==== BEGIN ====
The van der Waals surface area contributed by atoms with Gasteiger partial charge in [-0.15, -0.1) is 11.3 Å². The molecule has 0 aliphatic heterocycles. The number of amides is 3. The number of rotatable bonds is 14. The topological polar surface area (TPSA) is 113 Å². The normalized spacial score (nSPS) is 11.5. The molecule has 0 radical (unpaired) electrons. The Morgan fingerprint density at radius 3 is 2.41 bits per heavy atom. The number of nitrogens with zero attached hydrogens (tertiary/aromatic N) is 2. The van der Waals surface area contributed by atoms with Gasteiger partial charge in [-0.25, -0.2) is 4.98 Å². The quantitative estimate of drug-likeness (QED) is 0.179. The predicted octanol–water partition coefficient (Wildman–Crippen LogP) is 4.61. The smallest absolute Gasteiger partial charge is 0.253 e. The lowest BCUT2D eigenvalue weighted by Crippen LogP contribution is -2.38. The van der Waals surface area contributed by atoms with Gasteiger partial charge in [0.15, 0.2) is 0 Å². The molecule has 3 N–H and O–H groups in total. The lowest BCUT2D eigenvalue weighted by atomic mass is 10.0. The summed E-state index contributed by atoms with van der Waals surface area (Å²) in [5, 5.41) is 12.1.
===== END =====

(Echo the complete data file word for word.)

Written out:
The van der Waals surface area contributed by atoms with Gasteiger partial charge in [-0.15, -0.1) is 11.3 Å². The molecule has 0 aliphatic heterocycles. The number of amides is 3. The number of rotatable bonds is 14. The topological polar surface area (TPSA) is 113 Å². The normalized spacial score (nSPS) is 11.5. The molecule has 0 radical (unpaired) electrons. The Morgan fingerprint density at radius 3 is 2.41 bits per heavy atom. The number of nitrogens with zero attached hydrogens (tertiary/aromatic N) is 2. The van der Waals surface area contributed by atoms with Gasteiger partial charge in [-0.25, -0.2) is 4.98 Å². The quantitative estimate of drug-likeness (QED) is 0.179. The predicted octanol–water partition coefficient (Wildman–Crippen LogP) is 4.61. The smallest absolute Gasteiger partial charge is 0.253 e. The lowest BCUT2D eigenvalue weighted by Crippen LogP contribution is -2.38. The van der Waals surface area contributed by atoms with Gasteiger partial charge in [0.15, 0.2) is 0 Å². The molecule has 3 N–H and O–H groups in total. The lowest BCUT2D eigenvalue weighted by atomic mass is 10.0. The summed E-state index contributed by atoms with van der Waals surface area (Å²) in [5, 5.41) is 12.1.